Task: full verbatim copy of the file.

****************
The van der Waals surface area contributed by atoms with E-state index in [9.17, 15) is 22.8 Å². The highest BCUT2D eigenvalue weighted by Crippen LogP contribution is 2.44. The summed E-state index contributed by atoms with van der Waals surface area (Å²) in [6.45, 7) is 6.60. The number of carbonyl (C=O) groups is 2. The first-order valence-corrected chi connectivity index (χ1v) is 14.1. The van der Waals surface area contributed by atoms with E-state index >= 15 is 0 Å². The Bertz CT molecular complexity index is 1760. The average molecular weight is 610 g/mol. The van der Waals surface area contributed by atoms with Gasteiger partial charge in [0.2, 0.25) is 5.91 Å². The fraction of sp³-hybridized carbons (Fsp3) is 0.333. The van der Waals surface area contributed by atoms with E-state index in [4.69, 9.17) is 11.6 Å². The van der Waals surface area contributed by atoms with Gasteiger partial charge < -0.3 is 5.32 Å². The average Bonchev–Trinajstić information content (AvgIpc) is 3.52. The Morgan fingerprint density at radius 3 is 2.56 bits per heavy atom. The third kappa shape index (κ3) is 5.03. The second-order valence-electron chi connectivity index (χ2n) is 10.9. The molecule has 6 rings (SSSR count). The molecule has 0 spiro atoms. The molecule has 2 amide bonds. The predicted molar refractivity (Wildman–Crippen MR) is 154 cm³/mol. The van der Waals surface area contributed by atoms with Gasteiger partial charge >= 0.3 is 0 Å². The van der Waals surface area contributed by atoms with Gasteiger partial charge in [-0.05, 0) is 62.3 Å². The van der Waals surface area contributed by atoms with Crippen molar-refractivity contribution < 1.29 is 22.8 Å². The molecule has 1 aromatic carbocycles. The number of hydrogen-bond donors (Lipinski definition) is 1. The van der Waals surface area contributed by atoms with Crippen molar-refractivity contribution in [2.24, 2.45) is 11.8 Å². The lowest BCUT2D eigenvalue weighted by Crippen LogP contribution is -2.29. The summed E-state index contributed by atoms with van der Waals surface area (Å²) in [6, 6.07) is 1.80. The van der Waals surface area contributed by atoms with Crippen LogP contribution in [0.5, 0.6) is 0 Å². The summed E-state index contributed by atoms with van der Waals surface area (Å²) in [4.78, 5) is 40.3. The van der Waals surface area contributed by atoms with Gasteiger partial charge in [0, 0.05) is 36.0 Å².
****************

The van der Waals surface area contributed by atoms with E-state index in [9.17, 15) is 22.8 Å². The highest BCUT2D eigenvalue weighted by Crippen LogP contribution is 2.44. The summed E-state index contributed by atoms with van der Waals surface area (Å²) in [6.45, 7) is 6.60. The number of carbonyl (C=O) groups is 2. The first-order valence-corrected chi connectivity index (χ1v) is 14.1. The van der Waals surface area contributed by atoms with E-state index >= 15 is 0 Å². The Bertz CT molecular complexity index is 1760. The average molecular weight is 610 g/mol. The van der Waals surface area contributed by atoms with Gasteiger partial charge in [0.2, 0.25) is 5.91 Å². The fraction of sp³-hybridized carbons (Fsp3) is 0.333. The van der Waals surface area contributed by atoms with E-state index in [4.69, 9.17) is 11.6 Å². The van der Waals surface area contributed by atoms with Gasteiger partial charge < -0.3 is 5.32 Å². The average Bonchev–Trinajstić information content (AvgIpc) is 3.52. The Morgan fingerprint density at radius 3 is 2.56 bits per heavy atom. The third kappa shape index (κ3) is 5.03. The second-order valence-electron chi connectivity index (χ2n) is 10.9. The molecule has 6 rings (SSSR count). The molecule has 0 spiro atoms. The molecule has 2 amide bonds. The predicted molar refractivity (Wildman–Crippen MR) is 154 cm³/mol. The van der Waals surface area contributed by atoms with Gasteiger partial charge >= 0.3 is 0 Å². The van der Waals surface area contributed by atoms with Gasteiger partial charge in [-0.05, 0) is 62.3 Å². The van der Waals surface area contributed by atoms with Crippen molar-refractivity contribution < 1.29 is 22.8 Å². The molecule has 1 aromatic carbocycles. The number of hydrogen-bond donors (Lipinski definition) is 1. The van der Waals surface area contributed by atoms with Crippen molar-refractivity contribution in [2.24, 2.45) is 11.8 Å². The lowest BCUT2D eigenvalue weighted by Crippen LogP contribution is -2.29. The summed E-state index contributed by atoms with van der Waals surface area (Å²) in [6, 6.07) is 1.80. The van der Waals surface area contributed by atoms with Crippen LogP contribution in [0.5, 0.6) is 0 Å². The summed E-state index contributed by atoms with van der Waals surface area (Å²) in [4.78, 5) is 40.3. The van der Waals surface area contributed by atoms with Gasteiger partial charge in [0, 0.05) is 36.0 Å².